I’m going to try to mark each one of these films with a sense of guiding principles and ideas about fundraising and things that I think are concrete principles that I learned along the way. So my guiding principle for making films and for making change–because you don’t have to make films to make change –is that there has to be a relationship at the center. Whether it’s the center of your narrative or your story or your film, or it’s the driving force of an organizing campaign. Whether it’s between a mother and a daughter, like me and my mom in A Healthy Baby Girl, or between an industry and a consumer, like the vinyl industry and myself in Blue Vinyl, or the very, very brave and courageous Southern textile workers and the Southern textile industry in the Uprising of ’34.

At the core there always has to be a relationship at stake. There has to be a real reason to make the movie. It’s very hard. It takes a long time. It takes a huge amount of resources, both monetarily and emotionally. And it means lots of people need to make a huge commitment. It’s not a fly-by-night thing. The process has to really be worth something. I think that’s why people really like watching movies, because they know that at the core of the film there’s a relationship at stake and I would say that there’s a heart at risk of being broken. And I would say that is what happens in most of the films that I’ve worked on, is that we were able find that core heart that was at risk of being broken, and we were committed to fixing it.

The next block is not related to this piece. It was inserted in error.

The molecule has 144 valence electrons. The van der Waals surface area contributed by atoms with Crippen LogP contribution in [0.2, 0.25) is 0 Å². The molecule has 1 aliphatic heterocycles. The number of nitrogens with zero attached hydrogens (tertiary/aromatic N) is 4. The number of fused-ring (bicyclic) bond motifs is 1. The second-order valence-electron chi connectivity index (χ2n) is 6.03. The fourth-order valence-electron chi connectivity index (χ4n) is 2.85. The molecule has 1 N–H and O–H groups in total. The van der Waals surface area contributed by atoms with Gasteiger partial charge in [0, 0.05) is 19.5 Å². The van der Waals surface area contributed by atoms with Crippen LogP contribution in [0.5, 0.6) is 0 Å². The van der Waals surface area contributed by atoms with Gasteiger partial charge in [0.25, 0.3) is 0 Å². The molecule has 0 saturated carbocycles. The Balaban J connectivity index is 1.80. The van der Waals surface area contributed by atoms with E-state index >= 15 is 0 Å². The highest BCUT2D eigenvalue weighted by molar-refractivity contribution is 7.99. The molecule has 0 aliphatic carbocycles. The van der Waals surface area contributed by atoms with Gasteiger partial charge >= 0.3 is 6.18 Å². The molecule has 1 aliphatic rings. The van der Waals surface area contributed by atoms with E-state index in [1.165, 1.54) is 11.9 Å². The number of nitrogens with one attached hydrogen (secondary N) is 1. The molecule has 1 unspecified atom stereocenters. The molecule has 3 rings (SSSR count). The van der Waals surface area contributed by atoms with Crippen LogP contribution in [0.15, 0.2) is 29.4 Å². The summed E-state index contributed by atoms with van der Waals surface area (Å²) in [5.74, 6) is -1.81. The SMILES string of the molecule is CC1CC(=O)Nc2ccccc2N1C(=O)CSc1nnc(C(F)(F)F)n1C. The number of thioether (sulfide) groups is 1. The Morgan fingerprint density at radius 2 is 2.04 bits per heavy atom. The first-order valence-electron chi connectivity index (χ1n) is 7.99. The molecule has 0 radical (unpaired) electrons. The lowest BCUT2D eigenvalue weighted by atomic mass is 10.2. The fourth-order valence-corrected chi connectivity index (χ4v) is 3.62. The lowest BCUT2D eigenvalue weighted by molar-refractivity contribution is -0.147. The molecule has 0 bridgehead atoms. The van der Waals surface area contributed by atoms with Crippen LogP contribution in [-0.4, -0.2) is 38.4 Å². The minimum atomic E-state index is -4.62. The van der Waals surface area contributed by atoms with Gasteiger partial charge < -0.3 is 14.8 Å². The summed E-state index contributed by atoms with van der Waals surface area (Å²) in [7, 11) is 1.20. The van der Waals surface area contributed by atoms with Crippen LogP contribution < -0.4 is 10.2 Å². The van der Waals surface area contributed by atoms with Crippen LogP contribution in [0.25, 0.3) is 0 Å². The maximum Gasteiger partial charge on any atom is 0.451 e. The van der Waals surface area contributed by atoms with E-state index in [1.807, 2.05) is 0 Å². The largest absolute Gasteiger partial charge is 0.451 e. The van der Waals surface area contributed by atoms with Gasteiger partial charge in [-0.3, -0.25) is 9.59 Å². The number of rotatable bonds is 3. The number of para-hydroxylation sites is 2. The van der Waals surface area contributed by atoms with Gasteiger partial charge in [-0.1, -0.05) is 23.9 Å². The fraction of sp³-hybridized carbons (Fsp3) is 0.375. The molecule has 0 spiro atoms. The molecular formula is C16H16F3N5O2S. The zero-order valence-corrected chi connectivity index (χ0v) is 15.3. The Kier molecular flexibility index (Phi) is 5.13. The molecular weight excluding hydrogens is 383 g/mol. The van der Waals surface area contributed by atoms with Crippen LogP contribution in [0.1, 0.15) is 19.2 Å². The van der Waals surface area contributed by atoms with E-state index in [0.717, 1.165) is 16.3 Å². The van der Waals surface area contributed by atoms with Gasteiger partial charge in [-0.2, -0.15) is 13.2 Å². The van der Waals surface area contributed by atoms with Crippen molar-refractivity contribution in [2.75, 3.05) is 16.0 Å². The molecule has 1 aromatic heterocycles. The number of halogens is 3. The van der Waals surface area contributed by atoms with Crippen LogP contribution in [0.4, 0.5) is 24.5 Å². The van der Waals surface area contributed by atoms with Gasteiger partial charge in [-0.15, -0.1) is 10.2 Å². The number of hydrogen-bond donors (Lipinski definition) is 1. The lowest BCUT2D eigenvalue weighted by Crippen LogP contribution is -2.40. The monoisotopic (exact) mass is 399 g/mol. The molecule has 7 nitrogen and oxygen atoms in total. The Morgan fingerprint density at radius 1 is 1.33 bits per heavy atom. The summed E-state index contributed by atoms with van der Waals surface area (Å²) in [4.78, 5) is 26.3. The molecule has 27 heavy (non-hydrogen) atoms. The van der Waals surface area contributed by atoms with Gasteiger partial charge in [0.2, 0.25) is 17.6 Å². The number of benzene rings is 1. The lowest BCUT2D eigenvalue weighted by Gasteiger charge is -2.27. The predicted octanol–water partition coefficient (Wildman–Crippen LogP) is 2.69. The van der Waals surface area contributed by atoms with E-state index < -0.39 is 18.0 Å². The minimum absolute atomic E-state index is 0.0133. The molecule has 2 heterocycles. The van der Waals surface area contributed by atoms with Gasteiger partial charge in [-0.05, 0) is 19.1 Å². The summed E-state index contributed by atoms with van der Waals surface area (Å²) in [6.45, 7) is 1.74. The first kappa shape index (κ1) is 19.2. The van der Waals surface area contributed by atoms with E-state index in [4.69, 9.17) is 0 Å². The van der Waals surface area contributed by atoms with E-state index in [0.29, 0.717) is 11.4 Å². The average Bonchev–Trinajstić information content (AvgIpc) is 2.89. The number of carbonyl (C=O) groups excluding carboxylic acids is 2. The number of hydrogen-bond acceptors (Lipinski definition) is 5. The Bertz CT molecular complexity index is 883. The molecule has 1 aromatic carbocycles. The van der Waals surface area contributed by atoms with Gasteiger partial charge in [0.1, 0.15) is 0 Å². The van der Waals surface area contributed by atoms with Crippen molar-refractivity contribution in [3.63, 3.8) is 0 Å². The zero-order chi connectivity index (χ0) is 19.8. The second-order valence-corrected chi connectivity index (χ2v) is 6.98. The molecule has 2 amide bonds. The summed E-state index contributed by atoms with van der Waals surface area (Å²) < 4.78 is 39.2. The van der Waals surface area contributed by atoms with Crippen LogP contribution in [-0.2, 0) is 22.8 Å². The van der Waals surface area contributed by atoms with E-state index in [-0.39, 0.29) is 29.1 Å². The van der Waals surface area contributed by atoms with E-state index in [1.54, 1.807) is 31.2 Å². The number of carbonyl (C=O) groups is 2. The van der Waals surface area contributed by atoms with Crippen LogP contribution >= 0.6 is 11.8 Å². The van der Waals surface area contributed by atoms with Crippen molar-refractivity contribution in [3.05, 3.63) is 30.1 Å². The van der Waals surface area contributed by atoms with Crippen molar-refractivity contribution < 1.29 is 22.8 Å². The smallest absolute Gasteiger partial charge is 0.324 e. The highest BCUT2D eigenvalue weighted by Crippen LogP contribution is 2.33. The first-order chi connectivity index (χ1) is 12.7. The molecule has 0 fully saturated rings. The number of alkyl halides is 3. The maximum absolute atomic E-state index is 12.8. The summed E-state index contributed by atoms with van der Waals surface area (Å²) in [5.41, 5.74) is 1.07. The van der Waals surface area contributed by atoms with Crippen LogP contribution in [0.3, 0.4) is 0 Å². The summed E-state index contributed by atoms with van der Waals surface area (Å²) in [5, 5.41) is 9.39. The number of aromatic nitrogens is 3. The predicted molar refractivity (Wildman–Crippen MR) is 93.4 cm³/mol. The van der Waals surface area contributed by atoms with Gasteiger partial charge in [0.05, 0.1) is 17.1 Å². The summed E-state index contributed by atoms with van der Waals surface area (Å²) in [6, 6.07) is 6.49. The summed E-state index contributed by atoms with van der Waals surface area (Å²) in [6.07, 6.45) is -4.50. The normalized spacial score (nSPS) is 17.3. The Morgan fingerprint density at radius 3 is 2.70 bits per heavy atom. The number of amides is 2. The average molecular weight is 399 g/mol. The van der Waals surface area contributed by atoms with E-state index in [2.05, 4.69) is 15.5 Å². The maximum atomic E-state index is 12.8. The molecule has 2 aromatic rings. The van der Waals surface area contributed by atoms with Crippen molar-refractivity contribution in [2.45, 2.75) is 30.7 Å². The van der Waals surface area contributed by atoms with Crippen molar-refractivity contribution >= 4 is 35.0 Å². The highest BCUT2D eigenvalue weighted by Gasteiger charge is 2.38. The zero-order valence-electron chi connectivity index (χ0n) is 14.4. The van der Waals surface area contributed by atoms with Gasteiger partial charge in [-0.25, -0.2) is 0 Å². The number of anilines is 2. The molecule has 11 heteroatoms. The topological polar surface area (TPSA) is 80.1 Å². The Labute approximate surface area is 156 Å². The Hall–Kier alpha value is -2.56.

And this relationship has to be something that is real, insistent, dynamic and personal. So if I’m making a big movie about the vinyl industry, there still has to be something that’s human, and personal, and heart wrenching. And I think if you have that, and if you follow that, if that leads your story, whether you’re a filmmaker or an organizer, I think you will have the tools that you need to actually make a difference and to make it worthwhile for you to wake up in the morning and commit yourself to that project.

So that has been what has animated the films and the campaigns that I’ve dedicated both my filmmaking and my organizing efforts to. It’s been incredibly satisfying both personally and professionally, and the clips that I’ll show you today, and the organizing ideas that I’ll share with you will relate to this idea: There has to be heart at the core in multiple ways.             upri

The first film that I’m going to talk about is the Uprising of ’34, which I had the incredible honor of working on with George Stoney, who is a very venerated, beloved, brilliant, smart, documentary filmmaker who started working in the 1930s with the Farm Securities Association and is still teaching full time at New York University. And essentially, I went to NYU to study with him.